Explaining his clothes, Jacobs has said "what I prefer is that even if someone feels hedonistic, they don't look it. Curiosity about sex is much more interesting to me than domination. ... My clothes are not hot. Never. Never."[6] The audience for his fashion shows typically includes celebrities like Kim Gordon and Vincent Gallo.[29] Guy Trebay, a critic for The New York Times, in response to Oscar de la Renta's comment that a coat designed by Jacobs closely resembled one that de la Renta had designed thirty years earlier, wrote that "unlike the many brand-name designers who promote the illusion that their output results from a single prodigious creativity, Mr. Jacobs makes no pretense that fashion emerges full blown from the head of one solitary genius".[30] Marc Jacobs, was one of the first fashion designers to establish this “street wise aesthetics – a [mash up of] a little preppie, a little grunge, a little couture."[31]

Cancer research project[edit]

Jacobs has an ongoing project entitled, "Protect The Skin You're In", which has celebrities pose nude, with their breasts and frontal area covered, for T-shirts to raise awareness about melanoma and all sales benefit research at the NYU Langone Medical Center. Some of the celebrities that have posed are: Miley Cyrus, Eva Mendes, Kate Upton, Victoria Beckham, Heidi Klum, Hilary Swank and Naomi Campbell.[32]

See also[edit]

References[edit]

  1. ^ "Marc Jacobs". Glamour. 
  2. ^ "The 2010 Time 100". Time. April 29, 2010. 
  3. ^ "The Power List". Out. Retrieved October 31, 2012. 
  4. ^ a b Wilson, Eric. "Marc Jacobs". The New York Times. Retrieved April 10, 2013. 
  5. ^ Levy, Ariel (September 11, 2008). "Profiles: Enchanted. The transformation of Marck Gustavo Jacobs". The New Yorker. Retrieved September 7, 2011. 
  6. ^ a b Larocca, Amy (August 21, 2005). "Lost and Found". New York. Retrieved September 7, 2011. 
  7. ^ "Marc Jacobs". Fashion Model Directory. Retrieved September 7, 2011. 
  8. ^ a b "Marc Jacobs". Voguepedia. Retrieved September 7, 2011. 
  9. ^ Singer, Sally (Summer 2008). "Robert Duffy". 032c (15). 
  10. ^ a b "Biographie". Marc Jacobs Website. 
  11. ^ a b Craven, Jo (May 11, 2011). "Marc Jacobs". British Vogue. Retrieved September 7, 2011. 
  12. ^ "Louis Vuitton – Designer Fashion Label". New York Magazine (New York Media). October 31, 2011. 
  13. ^ Chevalier, Michel (2012). Luxury Brand Management. Singapore: John Wiley & Sons. ISBN 978-1-118-17176-9. 
  14. ^ Feaster, Felicia (March 12, 2008). "DVD: Marc Jacobs, the Pixie". New York Press.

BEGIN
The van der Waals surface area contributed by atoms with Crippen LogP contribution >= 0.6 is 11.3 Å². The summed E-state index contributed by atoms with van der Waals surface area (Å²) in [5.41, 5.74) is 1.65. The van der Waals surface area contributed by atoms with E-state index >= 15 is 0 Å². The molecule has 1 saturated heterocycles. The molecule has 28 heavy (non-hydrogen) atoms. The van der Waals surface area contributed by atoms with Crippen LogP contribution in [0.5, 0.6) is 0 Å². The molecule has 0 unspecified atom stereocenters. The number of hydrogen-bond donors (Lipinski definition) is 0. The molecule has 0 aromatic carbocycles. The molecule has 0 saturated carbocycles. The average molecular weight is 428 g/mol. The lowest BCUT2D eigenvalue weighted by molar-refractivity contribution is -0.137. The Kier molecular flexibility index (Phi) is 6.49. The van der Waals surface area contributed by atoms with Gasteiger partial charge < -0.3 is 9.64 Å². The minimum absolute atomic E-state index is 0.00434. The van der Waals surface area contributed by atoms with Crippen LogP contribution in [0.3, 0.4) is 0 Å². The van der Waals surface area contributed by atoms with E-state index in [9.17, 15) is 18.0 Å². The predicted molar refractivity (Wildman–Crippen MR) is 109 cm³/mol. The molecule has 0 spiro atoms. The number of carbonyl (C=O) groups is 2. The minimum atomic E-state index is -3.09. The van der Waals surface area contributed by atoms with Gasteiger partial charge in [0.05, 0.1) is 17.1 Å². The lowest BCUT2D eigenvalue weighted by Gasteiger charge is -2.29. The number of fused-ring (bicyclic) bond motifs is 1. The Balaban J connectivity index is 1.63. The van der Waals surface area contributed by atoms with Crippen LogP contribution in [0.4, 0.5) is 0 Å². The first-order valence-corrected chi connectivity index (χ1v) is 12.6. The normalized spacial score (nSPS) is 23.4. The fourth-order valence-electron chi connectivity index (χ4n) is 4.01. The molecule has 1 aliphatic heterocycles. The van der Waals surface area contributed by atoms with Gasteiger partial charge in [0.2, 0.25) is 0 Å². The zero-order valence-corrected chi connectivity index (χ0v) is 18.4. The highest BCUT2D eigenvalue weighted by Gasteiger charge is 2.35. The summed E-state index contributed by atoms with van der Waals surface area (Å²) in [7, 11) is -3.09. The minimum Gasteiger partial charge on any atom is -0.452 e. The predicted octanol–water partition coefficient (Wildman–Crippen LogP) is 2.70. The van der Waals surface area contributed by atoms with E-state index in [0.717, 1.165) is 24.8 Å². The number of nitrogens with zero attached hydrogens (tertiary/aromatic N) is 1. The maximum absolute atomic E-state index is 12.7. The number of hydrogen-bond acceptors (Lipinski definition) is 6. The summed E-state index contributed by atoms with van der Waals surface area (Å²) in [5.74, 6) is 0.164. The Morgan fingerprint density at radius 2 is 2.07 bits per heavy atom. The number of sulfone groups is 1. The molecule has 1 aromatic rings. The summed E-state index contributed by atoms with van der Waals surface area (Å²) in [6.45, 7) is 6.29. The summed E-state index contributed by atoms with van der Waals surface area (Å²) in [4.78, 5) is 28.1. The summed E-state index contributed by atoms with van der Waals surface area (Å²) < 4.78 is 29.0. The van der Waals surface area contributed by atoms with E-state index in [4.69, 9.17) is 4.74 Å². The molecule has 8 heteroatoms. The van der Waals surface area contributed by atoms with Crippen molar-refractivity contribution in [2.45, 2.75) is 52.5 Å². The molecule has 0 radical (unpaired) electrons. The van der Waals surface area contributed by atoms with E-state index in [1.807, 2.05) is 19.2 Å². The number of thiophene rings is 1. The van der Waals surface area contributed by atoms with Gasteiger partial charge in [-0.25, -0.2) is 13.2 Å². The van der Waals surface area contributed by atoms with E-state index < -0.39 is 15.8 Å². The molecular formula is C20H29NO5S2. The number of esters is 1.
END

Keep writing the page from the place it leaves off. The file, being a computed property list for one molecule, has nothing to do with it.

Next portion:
15. ^ "Marc Jacobs plagiarized my dad's scarf". The Local. February 19, 2008. 
  16. ^ "US Fashion Designer Makes 'Plagiarized' Scarf Payout". The Local. March 4, 2008. 
  17. ^ "Towleroad: Marc Jacobs T-Shirts Demand Gay Rights for Taxes".
  18. ^ Soto-Ward, Sylvana (May 4, 2009). "It Duo: Marc Jacobs and Kate Moss". Vogue. 
  19. ^ Aboutaleb, Britt. "Fashionista". Fashionista. Retrieved 2013-11-02. 
  20. ^ "Marc Jacobs may become Dior creative head – report". Reuters (New York/Paris). August 23, 2011. Retrieved September 7, 2011. 
  21. ^ Blanchard, Tamsin (9 January 2012). "Marc Jacobs: Not moving to Dior 'was probably best for everyone'". The Telegraph. 
  22. ^ Cowles, Charlotte (March 7, 2012). "Marc Jacobs for Dior Rumors Make a Comeback". nymag.com. 
  23. ^ "Marc Jacobs named Diet Coke creative director". Vogue (UK). February 6, 2013. 
  24. ^ "Marc Jacobs' 'faux fur' garments actually use the coats of Chinese canines". March 8, 2013. 
  25. ^ "Confirmed: Marc Jacobs Is Leaving Louis Vuitton". Vogue.co.uk. Retrieved 2 October 2013. 
  26. ^ "Miley Cyrus for Marc Jacobs – Spring/Summer 2014 Campaign (Vogue.com UK)". Vogue.co.uk. 2014-01-09. Retrieved 2014-03-12. 
  27. ^ a b "Jessica Lange: New Face Of Marc Jacobs Beauty (Vogue.com UK)". Vogue.co.uk. 2014-02-27. Retrieved 2014-03-12. 
  28. ^ Mistry, Meenal (August 25, 2011). "Fashion's Better Halves". Wall Street Journal Magazine. 
  29. ^ Trebay, Guy (September 13, 2007). "In This Front Row, Downtown Cred". The New York Times.
  30. ^ Trebay, Guy (May 28, 2002). "Familiar, but Not: Marc Jacobs and the Borrower's Art". The New York Times. 
  31. ^ . Voguepedia http://www.vogue.com/voguepedia/Marc_Jacobs.  Missing or empty |title= (help)
  32. ^ "Marc Jacobs Reissues Celebrity "Protect The Skin You’re In" Tees To Benefit NYU’s Interdisciplinary Melanoma Cooperative Group". NYU. Retrieved 26 July 2013. 

External links[edit]